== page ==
Malaga | Australia edge into the Davis Cup-finals

For the third time at this year’s Davis Cup Finals the doubles rubber settled the tie and it couldn’t have been more dramatic than in the semi-final featuring two former champion nations, Australia and Croatia, last year’s beaten finalists.

I know how much it meant for me as a player to get the opportunity to play in finals. So, I’m thrilled that these boys get that opportunity on Sunday. I just couldn’t be prouder of these guys and the heart and the passion and the pride that they are playing with out there. Lleyton Hewitt

The Aussies, with 28 overall wins to their credit, last won the trophy in 2003 while the Croat’s collected their second in 2018 and to add to their respective totals with this year’s title, was a priority in both team’s camps.

For Lleyotn Hewitt, team captain of Australia and a member of that last Aussie victory, sent out Max Purcell and Jordan Thompson to face the 2021 Wimbledon champions Nikola Mektic and Mate Pavic, breaking up the reigning Wimbledon doubles partnership of Matthew Ebden and Purcell, admitting later that there had been ‘a slight injury concern’ over Ebden, stating: “But I had no concerns about the chemistry of these two (Purcell and Thompson).”

Lleyton Hewitt, captain of Australia embraces Max Purcell following their epic win

Pedro Salado/Quality Sport Images/Getty Images

With the tie poised at 1-1 and a final place at stake, the ‘gamble’ paid off, but the Aussies had to fight back from a set down before clinching that crucial doubles point 6-7(3) 7-5 6-4 after two-hours and 14-minutes of exciting doubles play.

But as the score shows, the Croats were very much in the ascendancy when they claimed the first set after a nail-biting 53-minutes only for the Aussies to dig deep and hit back to level breaking in the 11th game of the second set before breaking again in the seventh game of the decider to prevent Croatia from appearing in their fourth Davis Cup final in six years.

“It’s been a long time,” Hewitt said on reaching the championship round. “We’re a very proud Davis Cup nation and I’m very proud of these guys. They deserve to be in the final and in with a chance of winning this thing.”

Borna Coric gave the Croats a good start by winning the opening rubber

Pedro Salado/Quality Sport Images/Getty Images)

The tie had started well for the Croats with Borna Coric claiming the opening rubber against Thanasi Kokkinakis 6-4 6-3, hitting 19 winners and making just nine unforced errors as he improved his Davis Cup win-loss record to 14-9.

At first Coric had difficulties with the Kokkinakis serve but once he had started to read it, he became the dominant player on court.

“This means a lot to me,” Coric said after the match. “I was watching the guys play Davis Cup when I was injured and doing my rehab.

“To play for Croatia is an amazing feeling to me. I was turning to my coach in the first set and saying, ‘I don’t know what to do against his serve’, but I started to read it later on, and thankfully I was serving well myself.

“When I was younger, I didn’t serve so well and needed to improve it. After my shoulder surgery, I didn’t know whether I would be able to serve again at all, but I did so much work on it that I serve even better now than I used to.”

Marin Cilic of Croatia and Alex de Minaur of Australia pose prior to their singles rubber

Sanjin Strukic/Pixsell/MB Media/Getty Images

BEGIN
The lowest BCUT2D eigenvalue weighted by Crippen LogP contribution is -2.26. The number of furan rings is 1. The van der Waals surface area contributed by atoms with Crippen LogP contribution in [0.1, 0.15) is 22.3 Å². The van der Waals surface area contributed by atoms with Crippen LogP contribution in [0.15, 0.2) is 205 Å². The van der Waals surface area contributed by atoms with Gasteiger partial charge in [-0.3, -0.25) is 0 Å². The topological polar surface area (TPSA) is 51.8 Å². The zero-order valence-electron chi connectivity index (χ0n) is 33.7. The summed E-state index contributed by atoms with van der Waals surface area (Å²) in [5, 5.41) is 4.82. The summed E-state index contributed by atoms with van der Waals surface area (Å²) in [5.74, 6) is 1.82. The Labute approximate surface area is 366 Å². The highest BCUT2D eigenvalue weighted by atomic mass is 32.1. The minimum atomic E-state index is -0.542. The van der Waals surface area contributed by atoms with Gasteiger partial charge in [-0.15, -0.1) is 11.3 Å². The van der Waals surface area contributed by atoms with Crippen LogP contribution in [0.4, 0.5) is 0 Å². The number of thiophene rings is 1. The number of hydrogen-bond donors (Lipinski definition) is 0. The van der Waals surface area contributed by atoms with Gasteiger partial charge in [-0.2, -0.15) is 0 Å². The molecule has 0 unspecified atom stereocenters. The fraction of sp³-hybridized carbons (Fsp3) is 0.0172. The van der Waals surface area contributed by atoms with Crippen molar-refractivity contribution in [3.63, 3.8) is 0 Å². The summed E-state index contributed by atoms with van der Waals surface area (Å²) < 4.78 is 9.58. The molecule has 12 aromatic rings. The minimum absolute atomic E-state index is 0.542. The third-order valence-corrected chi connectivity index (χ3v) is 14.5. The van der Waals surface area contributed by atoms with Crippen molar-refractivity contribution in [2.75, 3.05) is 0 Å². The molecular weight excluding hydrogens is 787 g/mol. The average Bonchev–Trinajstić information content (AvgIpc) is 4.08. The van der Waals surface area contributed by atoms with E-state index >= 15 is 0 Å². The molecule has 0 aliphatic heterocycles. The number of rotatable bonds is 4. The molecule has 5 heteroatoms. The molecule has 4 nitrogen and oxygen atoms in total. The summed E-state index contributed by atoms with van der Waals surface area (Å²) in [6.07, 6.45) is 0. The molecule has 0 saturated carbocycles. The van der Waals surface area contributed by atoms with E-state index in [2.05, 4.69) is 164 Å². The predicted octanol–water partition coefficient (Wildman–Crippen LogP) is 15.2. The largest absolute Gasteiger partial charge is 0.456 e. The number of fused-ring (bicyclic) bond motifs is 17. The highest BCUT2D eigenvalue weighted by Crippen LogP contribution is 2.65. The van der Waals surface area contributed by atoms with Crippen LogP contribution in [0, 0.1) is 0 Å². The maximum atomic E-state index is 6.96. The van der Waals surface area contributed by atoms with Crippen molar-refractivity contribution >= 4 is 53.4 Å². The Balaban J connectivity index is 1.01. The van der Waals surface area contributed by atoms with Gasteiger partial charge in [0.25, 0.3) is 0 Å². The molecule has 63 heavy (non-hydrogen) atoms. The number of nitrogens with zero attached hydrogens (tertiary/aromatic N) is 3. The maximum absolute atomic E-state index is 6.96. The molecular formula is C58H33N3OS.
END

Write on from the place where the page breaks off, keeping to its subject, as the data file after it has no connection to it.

The semi-final now looked to be going the way of Croatia with Marin Cilic, at 34-years of age, still their best ever Davis Cup player with 43 wins to his credit from 32 ties played facing a relative novice in Alex de Minaur at 23 playing his 12h tie in which he has won 10 singles.

To most followers’ surprise, it was De Minaur who took control of the rubber and sweep past his more experienced opponent 6-2 6-2 in what proved to be a one-sided affair as Cilic, ranked 17, seven places higher than De Mianur, committed 23 unforced errors having opened the game with four double faults!

“Marin’s a hell of a competitor, a veteran player of our sport that has accomplished amazing things. I knew what to expect, so I knew it was never going to be easy,” De Minaur said after levelling the tie.

“I knew I had to bring all the intensity I could, be as solid as I could, and try to be solid but aggressive at the same time.

“I’m just happy to give our country a chance,” De Minaur continued. “Very happy with my performance.

“We (the team) play with passion, we play with pride, and I know our doubles guys will leave it all out there. I can’t wait to see them play.”

And so they did with Purcell declaring in his on-court interview after securing the tie 2-1: “There’s nothing ***** like it, mate. Anything green and gold, there’s nothing like it!”

Lleyton Hewitt, captain of Australia, is thrilled at reaching the final for the first time in 19 years

Fran Santiago/Getty Images

Meanwhile captain Hewitt could hardly contain himself after his team had had cleared the latest hurdle to reach their 48th Davis Cup final and first in 19 years.

“It’s great. Obviously, Australia has a really rich history in this competition, and we have been fortunate enough to win it on a lot of occasions, back a long time ago,” Hewitt said.

“I know how much it meant for me as a player to get the opportunity to play in finals. So, I’m thrilled that these boys get that opportunity on Sunday.

“I just couldn’t be prouder of these guys and the heart and the passion and the pride that they are playing with out there.”

They now await to see who they will be playing for the 2022 title on Sunday, Canada or Italy, who are playing their semi on Saturday.



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